Biden administration to announce plan to ban menthol cigarettes: Washington Post

WASHINGTON (Reuters) -The Biden administration this week is expected to propose a ban on menthol cigarettes, a move backed by civil rights groups that say Black Americans are hurt by the industry's aggressive targeting of the product, the Washington Post reported on Wednesday. 

  The administration will seek to ban menthol and other flavors in mass-produced cigars, the newspaper reported, citing unidentified administration officials who spoke on condition of anonymity. 

  The U.S. Food and Drug Administration faces a Thursday court deadline to respond to a 2013 citizen's petition seeking a ban on menthols. Public health groups filed a lawsuit last year in federal district court in Northern California to require the FDA to respond to the petition. 

  The Post said it could be years before any ban would take effect, but the move would be praised by anti-smoking groups. Tobacco use remains a leading source of preventable illness and death in the country, particularly for people of color. 

  The FDA declined to comment on the report from Post. 

  "There is not an open question on whether menthol in cigarettes is harmful – the evidence is overwhelming and consistent,” Joelle Lester, director of commercial tobacco control programs at the Mitchell Hamline School of Law in Minnesota, told the Post https://wapo.st/3nvuQAM.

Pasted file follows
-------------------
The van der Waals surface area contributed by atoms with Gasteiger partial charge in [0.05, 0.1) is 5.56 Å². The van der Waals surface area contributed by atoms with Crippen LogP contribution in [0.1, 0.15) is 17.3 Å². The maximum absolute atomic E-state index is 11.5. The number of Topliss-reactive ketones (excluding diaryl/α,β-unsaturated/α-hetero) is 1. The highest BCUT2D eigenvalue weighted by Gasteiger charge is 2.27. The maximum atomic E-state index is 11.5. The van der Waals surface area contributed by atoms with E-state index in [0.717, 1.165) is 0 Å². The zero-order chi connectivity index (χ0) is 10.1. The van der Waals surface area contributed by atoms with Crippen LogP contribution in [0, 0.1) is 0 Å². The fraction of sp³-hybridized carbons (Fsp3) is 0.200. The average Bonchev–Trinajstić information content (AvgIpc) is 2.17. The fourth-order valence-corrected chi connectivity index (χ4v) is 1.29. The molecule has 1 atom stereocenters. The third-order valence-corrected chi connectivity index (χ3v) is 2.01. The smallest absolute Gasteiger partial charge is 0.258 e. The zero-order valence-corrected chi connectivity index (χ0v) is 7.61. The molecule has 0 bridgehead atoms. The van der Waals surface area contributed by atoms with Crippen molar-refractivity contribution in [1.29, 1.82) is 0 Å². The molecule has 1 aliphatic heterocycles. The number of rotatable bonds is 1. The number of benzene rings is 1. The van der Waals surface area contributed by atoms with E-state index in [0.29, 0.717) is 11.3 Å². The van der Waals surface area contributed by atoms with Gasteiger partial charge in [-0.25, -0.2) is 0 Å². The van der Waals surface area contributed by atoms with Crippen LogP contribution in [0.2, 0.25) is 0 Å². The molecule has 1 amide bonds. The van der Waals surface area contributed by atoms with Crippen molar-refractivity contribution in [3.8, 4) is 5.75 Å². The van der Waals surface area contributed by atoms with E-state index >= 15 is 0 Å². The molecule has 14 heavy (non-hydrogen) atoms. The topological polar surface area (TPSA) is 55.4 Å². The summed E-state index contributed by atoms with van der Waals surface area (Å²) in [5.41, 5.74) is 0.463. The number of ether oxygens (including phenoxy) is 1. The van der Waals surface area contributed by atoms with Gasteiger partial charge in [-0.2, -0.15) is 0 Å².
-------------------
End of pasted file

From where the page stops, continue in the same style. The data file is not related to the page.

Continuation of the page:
The law center led a group of 19 public health organizations to file the 2013 petition. 

  Last week, tobacco stocks tumbled after the Wall Street Journal https://on.wsj.com/3eGRF0q reported that the Biden administration is weighing whether to move forward on a menthol ban or a nicotine reduction in all cigarettes—or both. Such a ban could impact Altria Group, maker of Marlboros; Europe's Imperial Brands, maker of Gauloises and Winston cigarettes; and British American Tobacco, maker of Lucky Strike and Newport cigarettes. 

  Altria, Imperial Brands and British American Tobacco were not immediately available for comment on the Post report. 

  (Reporting by Doina Chiacu and Carl O'Donnell, Ankur Banerjee and Aishwarya Venugopal; Editing by Tim Ahmann, Bill Berkrot and Lisa Shumaker) 

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